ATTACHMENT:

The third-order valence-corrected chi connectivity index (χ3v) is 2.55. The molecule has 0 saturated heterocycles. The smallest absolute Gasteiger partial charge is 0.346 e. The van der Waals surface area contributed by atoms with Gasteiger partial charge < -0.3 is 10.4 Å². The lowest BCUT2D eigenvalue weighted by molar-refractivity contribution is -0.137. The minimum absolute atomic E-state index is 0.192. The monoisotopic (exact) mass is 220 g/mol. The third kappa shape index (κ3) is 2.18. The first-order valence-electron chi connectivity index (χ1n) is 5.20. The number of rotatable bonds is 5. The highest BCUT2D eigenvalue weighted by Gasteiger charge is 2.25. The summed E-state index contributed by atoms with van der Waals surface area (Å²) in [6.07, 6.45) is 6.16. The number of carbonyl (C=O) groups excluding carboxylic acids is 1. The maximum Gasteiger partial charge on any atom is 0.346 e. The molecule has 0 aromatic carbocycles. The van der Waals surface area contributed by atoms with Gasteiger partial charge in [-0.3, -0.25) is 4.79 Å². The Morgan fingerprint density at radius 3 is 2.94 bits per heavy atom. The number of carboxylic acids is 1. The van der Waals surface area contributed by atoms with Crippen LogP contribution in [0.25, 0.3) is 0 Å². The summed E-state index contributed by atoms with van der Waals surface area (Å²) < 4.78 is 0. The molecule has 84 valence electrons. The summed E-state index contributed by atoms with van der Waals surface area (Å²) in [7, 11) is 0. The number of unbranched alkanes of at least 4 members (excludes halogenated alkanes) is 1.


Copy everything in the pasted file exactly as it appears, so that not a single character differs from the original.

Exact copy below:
The third-order valence-corrected chi connectivity index (χ3v) is 2.55. The molecule has 0 saturated heterocycles. The smallest absolute Gasteiger partial charge is 0.346 e. The van der Waals surface area contributed by atoms with Gasteiger partial charge < -0.3 is 10.4 Å². The lowest BCUT2D eigenvalue weighted by molar-refractivity contribution is -0.137. The minimum absolute atomic E-state index is 0.192. The monoisotopic (exact) mass is 220 g/mol. The third kappa shape index (κ3) is 2.18. The first-order valence-electron chi connectivity index (χ1n) is 5.20. The number of rotatable bonds is 5. The highest BCUT2D eigenvalue weighted by Gasteiger charge is 2.25. The summed E-state index contributed by atoms with van der Waals surface area (Å²) in [6.07, 6.45) is 6.16. The number of carbonyl (C=O) groups excluding carboxylic acids is 1. The maximum Gasteiger partial charge on any atom is 0.346 e. The molecule has 0 aromatic carbocycles. The van der Waals surface area contributed by atoms with Gasteiger partial charge in [-0.3, -0.25) is 4.79 Å². The Morgan fingerprint density at radius 3 is 2.94 bits per heavy atom. The number of carboxylic acids is 1. The van der Waals surface area contributed by atoms with Crippen LogP contribution in [0.25, 0.3) is 0 Å². The summed E-state index contributed by atoms with van der Waals surface area (Å²) < 4.78 is 0. The molecule has 84 valence electrons. The summed E-state index contributed by atoms with van der Waals surface area (Å²) in [7, 11) is 0. The number of unbranched alkanes of at least 4 members (excludes halogenated alkanes) is 1.